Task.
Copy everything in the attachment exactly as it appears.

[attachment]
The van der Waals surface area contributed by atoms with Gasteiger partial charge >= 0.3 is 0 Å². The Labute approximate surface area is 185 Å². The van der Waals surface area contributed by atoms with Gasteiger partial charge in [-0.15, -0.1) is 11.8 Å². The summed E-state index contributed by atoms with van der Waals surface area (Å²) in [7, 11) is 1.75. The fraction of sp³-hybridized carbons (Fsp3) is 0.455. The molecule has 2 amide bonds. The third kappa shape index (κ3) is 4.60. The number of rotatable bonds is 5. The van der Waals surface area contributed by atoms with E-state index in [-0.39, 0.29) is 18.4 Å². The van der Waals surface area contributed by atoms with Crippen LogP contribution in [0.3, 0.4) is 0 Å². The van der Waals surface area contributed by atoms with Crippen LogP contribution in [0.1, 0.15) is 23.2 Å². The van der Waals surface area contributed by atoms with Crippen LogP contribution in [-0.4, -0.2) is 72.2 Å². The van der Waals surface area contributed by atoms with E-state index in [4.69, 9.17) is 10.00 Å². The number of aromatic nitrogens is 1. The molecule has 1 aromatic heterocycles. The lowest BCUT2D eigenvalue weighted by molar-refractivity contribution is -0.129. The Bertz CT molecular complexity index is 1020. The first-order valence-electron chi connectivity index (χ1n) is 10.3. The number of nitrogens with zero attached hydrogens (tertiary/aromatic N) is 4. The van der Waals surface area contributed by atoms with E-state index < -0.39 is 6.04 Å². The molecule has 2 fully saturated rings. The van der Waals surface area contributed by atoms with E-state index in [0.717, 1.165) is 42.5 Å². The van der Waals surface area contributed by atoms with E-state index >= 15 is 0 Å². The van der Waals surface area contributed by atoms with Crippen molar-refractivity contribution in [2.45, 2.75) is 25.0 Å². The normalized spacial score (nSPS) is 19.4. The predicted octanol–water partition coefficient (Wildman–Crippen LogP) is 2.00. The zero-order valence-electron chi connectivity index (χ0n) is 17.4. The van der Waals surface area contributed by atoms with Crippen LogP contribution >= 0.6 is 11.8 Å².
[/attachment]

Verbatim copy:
The van der Waals surface area contributed by atoms with Gasteiger partial charge >= 0.3 is 0 Å². The Labute approximate surface area is 185 Å². The van der Waals surface area contributed by atoms with Gasteiger partial charge in [-0.15, -0.1) is 11.8 Å². The summed E-state index contributed by atoms with van der Waals surface area (Å²) in [7, 11) is 1.75. The fraction of sp³-hybridized carbons (Fsp3) is 0.455. The molecule has 2 amide bonds. The third kappa shape index (κ3) is 4.60. The number of rotatable bonds is 5. The van der Waals surface area contributed by atoms with E-state index in [-0.39, 0.29) is 18.4 Å². The van der Waals surface area contributed by atoms with Crippen LogP contribution in [0.3, 0.4) is 0 Å². The van der Waals surface area contributed by atoms with Crippen LogP contribution in [0.1, 0.15) is 23.2 Å². The van der Waals surface area contributed by atoms with Crippen LogP contribution in [-0.4, -0.2) is 72.2 Å². The van der Waals surface area contributed by atoms with E-state index in [4.69, 9.17) is 10.00 Å². The number of aromatic nitrogens is 1. The molecule has 1 aromatic heterocycles. The lowest BCUT2D eigenvalue weighted by molar-refractivity contribution is -0.129. The Bertz CT molecular complexity index is 1020. The first-order valence-electron chi connectivity index (χ1n) is 10.3. The number of nitrogens with zero attached hydrogens (tertiary/aromatic N) is 4. The van der Waals surface area contributed by atoms with E-state index < -0.39 is 6.04 Å². The molecule has 2 fully saturated rings. The van der Waals surface area contributed by atoms with E-state index in [0.717, 1.165) is 42.5 Å². The van der Waals surface area contributed by atoms with E-state index >= 15 is 0 Å². The van der Waals surface area contributed by atoms with Crippen molar-refractivity contribution in [2.45, 2.75) is 25.0 Å². The normalized spacial score (nSPS) is 19.4. The predicted octanol–water partition coefficient (Wildman–Crippen LogP) is 2.00. The zero-order valence-electron chi connectivity index (χ0n) is 17.4. The van der Waals surface area contributed by atoms with Crippen LogP contribution >= 0.6 is 11.8 Å².